Early last year, my wife and I became foster parents. 2015 was a very important year for my family, but it was also one of the most stressful times of my life. By the year’s end, I needed relief. Thankfully, I found it. One major change came after my wife and I decided to take peace seriously. We clearly had very little of it, and that was a problem—a larger problem than any other single issue we were dealing with. As Pastor Jeff would say, we decided to be proactive peacemakers. We lowered expectations, struck unnecessary events and tasks off the schedule, and banned yelling. That last was a big one. Yelling has its place, I suppose, but if it’s happening every day, ten times per day, it’s gotten completely out of hand.
The second change came one day when I was walking the dog. Toward the end of our walk, I came across one of my neighbors. He was pacing up and down his driveway, a cell phone pressed to his ear, arguing with his ex-wife about something. I kept walking, trying not to make eye contact. Isn’t that what you do in such situations; try to mind your own business and forget about it.
Did I want to hear that man’s problems? No. Would I prefer him to have private arguments inside his house where I don’t have to hear them? Yes. What I realized, however, was that of all the people walking by who might have heard him, I was one who knew the Living God. I could pray for him, and the woman on the phone, and the children caught in the middle. So, that’s what I did. I had been doing this sort of thing for a while, only before, my efforts were less deliberate.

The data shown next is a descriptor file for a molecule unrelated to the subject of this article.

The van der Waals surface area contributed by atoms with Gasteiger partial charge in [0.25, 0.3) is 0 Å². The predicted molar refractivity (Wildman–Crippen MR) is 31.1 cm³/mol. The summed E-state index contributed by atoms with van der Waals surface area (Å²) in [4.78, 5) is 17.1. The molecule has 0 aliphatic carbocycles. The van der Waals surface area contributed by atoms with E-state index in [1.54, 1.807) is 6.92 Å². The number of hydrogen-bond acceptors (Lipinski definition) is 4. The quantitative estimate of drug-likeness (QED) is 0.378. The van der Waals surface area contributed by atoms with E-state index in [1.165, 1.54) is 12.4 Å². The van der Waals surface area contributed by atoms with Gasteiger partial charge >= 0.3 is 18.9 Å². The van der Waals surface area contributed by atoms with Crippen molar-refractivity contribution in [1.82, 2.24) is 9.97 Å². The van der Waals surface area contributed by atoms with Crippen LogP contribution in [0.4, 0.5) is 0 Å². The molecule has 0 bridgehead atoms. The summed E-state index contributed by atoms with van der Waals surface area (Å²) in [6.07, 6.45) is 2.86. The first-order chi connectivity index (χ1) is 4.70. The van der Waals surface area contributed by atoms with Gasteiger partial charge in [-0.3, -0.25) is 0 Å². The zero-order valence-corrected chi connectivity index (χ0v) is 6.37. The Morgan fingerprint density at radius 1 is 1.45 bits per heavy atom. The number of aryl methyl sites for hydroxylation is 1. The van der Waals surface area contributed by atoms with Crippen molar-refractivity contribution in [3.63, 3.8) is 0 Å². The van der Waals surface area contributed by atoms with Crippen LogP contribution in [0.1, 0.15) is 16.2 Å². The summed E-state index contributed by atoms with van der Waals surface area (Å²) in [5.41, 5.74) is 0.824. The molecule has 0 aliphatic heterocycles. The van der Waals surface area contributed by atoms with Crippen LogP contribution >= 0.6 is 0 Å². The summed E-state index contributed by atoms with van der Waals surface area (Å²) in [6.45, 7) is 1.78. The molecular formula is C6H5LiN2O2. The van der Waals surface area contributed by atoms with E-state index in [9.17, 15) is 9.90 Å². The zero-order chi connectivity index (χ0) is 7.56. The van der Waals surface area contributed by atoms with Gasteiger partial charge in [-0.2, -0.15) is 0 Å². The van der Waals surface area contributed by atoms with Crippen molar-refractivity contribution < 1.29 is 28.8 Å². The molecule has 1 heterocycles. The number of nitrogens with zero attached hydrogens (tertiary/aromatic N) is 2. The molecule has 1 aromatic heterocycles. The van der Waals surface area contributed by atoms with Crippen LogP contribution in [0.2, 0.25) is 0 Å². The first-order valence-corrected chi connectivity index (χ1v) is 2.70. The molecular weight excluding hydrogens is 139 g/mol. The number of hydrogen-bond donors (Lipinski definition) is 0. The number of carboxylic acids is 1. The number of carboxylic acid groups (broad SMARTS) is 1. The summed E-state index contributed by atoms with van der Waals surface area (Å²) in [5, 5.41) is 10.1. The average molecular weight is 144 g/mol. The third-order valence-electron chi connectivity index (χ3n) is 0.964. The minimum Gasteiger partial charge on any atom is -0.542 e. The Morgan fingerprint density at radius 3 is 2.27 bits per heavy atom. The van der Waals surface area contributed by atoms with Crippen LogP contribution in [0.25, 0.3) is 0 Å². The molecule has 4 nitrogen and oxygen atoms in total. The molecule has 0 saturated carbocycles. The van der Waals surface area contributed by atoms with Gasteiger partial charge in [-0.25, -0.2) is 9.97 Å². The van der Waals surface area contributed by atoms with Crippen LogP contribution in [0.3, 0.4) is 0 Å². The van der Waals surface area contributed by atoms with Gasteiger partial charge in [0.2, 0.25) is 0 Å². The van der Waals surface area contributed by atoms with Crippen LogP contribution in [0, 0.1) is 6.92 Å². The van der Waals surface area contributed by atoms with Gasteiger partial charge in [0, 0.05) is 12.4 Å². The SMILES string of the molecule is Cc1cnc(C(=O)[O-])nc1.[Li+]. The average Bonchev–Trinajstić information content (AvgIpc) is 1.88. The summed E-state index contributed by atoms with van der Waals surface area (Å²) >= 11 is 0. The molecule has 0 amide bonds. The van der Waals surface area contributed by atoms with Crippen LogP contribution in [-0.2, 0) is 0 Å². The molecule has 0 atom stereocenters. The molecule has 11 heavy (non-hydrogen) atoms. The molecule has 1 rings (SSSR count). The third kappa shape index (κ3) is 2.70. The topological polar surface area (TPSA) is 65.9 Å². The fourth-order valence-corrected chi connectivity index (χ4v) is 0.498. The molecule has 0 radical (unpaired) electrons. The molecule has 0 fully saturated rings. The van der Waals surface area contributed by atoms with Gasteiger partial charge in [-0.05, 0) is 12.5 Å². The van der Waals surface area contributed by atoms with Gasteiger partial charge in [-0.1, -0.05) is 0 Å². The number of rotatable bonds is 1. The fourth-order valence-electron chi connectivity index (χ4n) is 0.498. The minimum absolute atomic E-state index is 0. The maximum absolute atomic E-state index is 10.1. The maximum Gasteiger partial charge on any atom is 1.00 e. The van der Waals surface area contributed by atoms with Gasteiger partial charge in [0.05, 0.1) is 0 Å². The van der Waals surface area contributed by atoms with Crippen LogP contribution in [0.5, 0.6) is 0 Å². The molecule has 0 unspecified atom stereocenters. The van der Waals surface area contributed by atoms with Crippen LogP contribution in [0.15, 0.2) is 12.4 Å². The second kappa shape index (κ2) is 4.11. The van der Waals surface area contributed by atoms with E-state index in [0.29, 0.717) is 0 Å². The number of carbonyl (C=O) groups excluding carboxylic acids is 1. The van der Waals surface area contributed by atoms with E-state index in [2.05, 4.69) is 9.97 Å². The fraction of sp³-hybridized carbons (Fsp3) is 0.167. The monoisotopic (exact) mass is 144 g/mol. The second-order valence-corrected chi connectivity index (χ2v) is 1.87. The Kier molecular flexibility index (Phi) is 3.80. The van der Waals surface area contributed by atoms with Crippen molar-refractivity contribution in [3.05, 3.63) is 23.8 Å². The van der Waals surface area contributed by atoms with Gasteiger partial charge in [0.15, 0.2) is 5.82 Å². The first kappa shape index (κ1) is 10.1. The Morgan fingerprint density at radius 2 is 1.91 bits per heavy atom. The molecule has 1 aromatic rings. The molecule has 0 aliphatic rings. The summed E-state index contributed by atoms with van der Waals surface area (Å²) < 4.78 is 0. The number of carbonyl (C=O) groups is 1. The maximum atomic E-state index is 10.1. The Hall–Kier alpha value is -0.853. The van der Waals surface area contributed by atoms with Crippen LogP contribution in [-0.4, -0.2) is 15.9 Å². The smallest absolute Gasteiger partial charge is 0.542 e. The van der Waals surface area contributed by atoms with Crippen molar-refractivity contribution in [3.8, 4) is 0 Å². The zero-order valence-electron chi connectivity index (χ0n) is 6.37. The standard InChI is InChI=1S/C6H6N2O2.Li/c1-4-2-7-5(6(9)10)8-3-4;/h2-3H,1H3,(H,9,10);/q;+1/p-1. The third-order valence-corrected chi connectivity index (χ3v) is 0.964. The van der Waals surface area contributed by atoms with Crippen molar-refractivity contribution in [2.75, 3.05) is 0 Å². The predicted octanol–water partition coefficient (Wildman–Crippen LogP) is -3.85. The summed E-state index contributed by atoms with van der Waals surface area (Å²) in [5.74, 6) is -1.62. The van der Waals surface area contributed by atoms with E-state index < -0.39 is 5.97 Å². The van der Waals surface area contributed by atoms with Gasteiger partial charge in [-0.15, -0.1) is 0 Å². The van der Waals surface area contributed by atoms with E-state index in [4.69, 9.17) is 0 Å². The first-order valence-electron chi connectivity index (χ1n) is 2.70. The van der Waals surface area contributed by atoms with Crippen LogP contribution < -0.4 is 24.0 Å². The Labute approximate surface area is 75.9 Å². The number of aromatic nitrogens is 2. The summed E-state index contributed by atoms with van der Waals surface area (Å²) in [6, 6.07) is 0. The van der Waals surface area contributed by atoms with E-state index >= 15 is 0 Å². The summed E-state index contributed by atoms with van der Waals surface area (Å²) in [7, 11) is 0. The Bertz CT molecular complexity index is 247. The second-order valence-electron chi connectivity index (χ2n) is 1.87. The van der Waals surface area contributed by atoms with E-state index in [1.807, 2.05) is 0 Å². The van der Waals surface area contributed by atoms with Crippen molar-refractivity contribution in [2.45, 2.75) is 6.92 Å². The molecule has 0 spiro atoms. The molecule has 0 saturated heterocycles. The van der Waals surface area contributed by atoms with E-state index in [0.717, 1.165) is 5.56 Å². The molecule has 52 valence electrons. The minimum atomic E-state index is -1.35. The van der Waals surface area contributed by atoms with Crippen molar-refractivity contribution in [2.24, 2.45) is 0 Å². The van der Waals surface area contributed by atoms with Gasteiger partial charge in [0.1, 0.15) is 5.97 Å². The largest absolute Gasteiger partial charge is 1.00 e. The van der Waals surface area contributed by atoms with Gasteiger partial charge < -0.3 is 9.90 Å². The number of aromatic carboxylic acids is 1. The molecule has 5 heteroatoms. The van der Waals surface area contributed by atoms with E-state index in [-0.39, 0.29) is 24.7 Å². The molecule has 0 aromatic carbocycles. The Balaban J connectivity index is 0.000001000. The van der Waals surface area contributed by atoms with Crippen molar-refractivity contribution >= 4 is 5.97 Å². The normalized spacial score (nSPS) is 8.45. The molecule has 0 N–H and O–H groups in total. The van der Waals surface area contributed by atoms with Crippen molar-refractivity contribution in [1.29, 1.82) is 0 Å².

As a new foster parent, what got me through the rough patches was a growing understanding that I was becoming a dangerous warrior for God. I was like Luke Skywalker learning to use the Force. A little girl might throw a nuclear-powered tantrum as soon as I walked through the door, but when it was over, I would still love her and she’d love me. How can darkness do anything but flee from light as bright as that special knowledge? I could be like a tree for her winds to rage against, but she wouldn’t blow me over. My roots are too deep. To stand in that wind is a privilege, rare and precious, because it helps her heal.
If I can go through that, how simple it is to pray for my neighbors when their arguments come floating through my bedroom window at night. Apparently, the Enemy is so confident in my ineptitude that he thinks it wise to trouble my neighbors in plain sight. Well, good. In doing so, he gives away his position. Now I know how to pray for them.
I’ve been trying to think more-and-more like this. Sometimes we observe the work of the Enemy in passing, and other times we’re directly targeted. By becoming the target, we learn in a personal way the harm evil causes and the tremendous worth of redemption. And when quietly witnessing the troubles around us, we can serve as petitioners and advocates.
What’s the takeaway? We are God’s special children, princes and princesses, sent out into a mad and reckless world. Don’t close your eyes to trouble. The world needs you to see its problems and report them back to the King. And finally, we’re not to be reporters only—I think the angels could do that—but we should be doers, strivers, givers, patient endurers, helpers, and hope bringers.
“Turn away from evil and do good. Search for peace, and work to maintain it. The eyes of the LORD watch over those who do right, and his ears are open to their prayers. But the LORD turns his face against those who do evil.”
1 Peter 3:11-12 NLT